As we close Commit to Georgia and look to our future, reflecting on reactive decisions made in the past can give us great insight. By preparing for a growth of donors and inflation, acting on evolving trends in society and communication, and thinking about the long-term goal for our donors rather than the immediate gift athand, things can look very different when our next goal is set. Thankfully, as we begin to develop our Team Stewardship culture and consider donor relations professional path with its own expertsthat future seems much clearer.  

To continue stewarding our donors in thoughtful, sustainable ways, Donor Relations and Stewardship sees our annual matrix as a cultivation strategyOur work is more than reactive responses to gifts, fun events, and warm letters. With transparent plans for cultivation, we become accountable to ourselves, our colleagues, and our donors. By putting that plan on paper annually and following through (to the best of our ability), it becomes easier for our schools, colleges, and units to work together toward our greater goal of advancing UGA’s mission. The ability to say, with confidence, what donors can count on annually—no matter what units their gifts benefit—allows your colleagues to trust you and allows donors to trust UGA.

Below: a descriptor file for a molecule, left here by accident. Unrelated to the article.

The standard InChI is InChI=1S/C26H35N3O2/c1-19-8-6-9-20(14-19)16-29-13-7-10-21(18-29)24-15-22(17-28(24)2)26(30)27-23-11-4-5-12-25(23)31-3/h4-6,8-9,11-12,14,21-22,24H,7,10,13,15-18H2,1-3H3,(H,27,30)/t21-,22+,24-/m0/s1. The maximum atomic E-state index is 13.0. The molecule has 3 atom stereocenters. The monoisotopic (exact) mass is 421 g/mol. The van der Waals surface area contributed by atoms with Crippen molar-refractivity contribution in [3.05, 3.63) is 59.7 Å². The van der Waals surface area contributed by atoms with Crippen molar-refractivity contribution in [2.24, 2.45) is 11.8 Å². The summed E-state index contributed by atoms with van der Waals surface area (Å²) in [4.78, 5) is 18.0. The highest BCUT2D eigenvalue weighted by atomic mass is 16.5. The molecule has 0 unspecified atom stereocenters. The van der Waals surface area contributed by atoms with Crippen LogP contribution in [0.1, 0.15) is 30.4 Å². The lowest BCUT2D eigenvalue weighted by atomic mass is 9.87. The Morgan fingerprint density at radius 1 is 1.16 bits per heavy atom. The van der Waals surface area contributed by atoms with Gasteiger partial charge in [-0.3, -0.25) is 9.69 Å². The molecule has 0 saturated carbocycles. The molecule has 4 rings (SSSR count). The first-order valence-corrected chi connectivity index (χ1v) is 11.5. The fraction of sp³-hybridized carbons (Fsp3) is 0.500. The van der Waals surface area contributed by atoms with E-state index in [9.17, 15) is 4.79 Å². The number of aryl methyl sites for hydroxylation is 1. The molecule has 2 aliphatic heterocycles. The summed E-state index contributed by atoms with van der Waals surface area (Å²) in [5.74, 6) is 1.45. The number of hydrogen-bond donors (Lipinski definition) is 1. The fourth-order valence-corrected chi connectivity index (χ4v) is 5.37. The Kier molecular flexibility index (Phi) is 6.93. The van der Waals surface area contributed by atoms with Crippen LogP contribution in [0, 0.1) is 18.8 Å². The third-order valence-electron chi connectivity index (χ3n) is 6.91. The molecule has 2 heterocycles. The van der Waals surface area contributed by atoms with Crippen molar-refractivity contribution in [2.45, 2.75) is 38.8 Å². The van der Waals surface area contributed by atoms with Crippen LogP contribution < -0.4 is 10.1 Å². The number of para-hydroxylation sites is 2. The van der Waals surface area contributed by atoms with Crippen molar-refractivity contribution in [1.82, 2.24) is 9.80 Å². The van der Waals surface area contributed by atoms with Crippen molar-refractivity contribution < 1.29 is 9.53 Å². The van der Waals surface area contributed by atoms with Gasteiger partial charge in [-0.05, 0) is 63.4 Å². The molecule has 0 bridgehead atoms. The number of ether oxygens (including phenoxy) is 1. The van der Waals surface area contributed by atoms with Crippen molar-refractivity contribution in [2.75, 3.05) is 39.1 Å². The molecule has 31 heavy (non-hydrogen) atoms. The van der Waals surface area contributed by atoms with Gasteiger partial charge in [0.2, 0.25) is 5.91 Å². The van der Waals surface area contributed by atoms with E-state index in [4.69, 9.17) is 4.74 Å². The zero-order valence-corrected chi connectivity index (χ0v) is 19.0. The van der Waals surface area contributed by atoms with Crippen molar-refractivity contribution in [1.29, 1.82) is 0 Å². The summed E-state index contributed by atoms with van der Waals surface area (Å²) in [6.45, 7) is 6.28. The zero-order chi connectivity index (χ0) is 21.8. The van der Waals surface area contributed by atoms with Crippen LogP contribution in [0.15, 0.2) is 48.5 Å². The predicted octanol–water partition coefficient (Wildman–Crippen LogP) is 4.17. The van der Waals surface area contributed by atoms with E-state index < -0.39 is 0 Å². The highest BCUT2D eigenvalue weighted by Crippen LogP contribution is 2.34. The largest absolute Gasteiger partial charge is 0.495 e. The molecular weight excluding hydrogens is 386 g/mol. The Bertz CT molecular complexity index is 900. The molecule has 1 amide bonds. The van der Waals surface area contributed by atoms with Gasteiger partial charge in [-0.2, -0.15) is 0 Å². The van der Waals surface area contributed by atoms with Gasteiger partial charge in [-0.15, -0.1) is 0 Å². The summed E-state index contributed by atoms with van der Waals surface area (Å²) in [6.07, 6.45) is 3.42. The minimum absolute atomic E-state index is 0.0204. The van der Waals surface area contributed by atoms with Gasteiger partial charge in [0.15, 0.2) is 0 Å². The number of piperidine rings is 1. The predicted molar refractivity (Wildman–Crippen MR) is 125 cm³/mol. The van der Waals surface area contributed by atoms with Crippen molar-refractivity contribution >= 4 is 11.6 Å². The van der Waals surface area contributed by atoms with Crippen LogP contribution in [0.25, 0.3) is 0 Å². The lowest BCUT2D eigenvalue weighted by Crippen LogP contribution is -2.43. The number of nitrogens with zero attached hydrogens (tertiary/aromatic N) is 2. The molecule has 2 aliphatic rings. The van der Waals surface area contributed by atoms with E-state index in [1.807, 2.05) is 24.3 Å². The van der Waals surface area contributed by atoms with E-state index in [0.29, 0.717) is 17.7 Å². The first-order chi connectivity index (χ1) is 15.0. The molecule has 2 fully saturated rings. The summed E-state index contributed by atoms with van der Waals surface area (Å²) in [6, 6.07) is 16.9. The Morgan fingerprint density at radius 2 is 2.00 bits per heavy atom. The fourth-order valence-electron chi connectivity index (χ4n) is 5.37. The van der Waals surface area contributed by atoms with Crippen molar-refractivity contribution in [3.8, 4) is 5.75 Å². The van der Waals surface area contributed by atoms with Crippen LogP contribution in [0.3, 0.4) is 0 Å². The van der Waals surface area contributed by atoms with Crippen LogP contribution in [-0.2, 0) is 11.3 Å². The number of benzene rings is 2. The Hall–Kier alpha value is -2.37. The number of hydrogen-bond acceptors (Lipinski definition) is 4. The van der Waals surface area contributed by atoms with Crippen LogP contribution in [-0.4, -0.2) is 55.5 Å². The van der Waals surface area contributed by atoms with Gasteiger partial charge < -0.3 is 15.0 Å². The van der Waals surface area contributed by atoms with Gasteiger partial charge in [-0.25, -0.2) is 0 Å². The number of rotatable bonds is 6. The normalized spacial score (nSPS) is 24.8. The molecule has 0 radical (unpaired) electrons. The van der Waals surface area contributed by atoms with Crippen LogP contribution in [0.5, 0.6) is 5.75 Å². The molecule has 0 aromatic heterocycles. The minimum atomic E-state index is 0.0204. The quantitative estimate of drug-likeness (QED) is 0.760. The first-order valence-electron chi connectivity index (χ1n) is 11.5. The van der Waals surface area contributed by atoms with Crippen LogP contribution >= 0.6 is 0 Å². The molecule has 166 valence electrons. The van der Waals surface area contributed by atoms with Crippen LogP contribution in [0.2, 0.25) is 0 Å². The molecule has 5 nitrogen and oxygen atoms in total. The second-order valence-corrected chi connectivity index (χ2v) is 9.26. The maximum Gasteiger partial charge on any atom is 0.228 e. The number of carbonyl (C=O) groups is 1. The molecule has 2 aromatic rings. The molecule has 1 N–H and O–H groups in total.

Team Stewardship has been instrumental in moving the needle for stewardship at UGA, but we can do better. To make sure that our units are not under supported and that our donors can give with confidence, we encourage all units to be a part of our university-wide stewardship matrix project. By annually planning and sharing your plan with others, we can move closer to the collaborative, innovative culture that we hope for.  

If you are able, submit your annual stewardship matrix to Donor Relations and Stewardship before August 15th each year! 

Donor Relations and Stewardship Matrix 2020 

Stewardship Matrix Template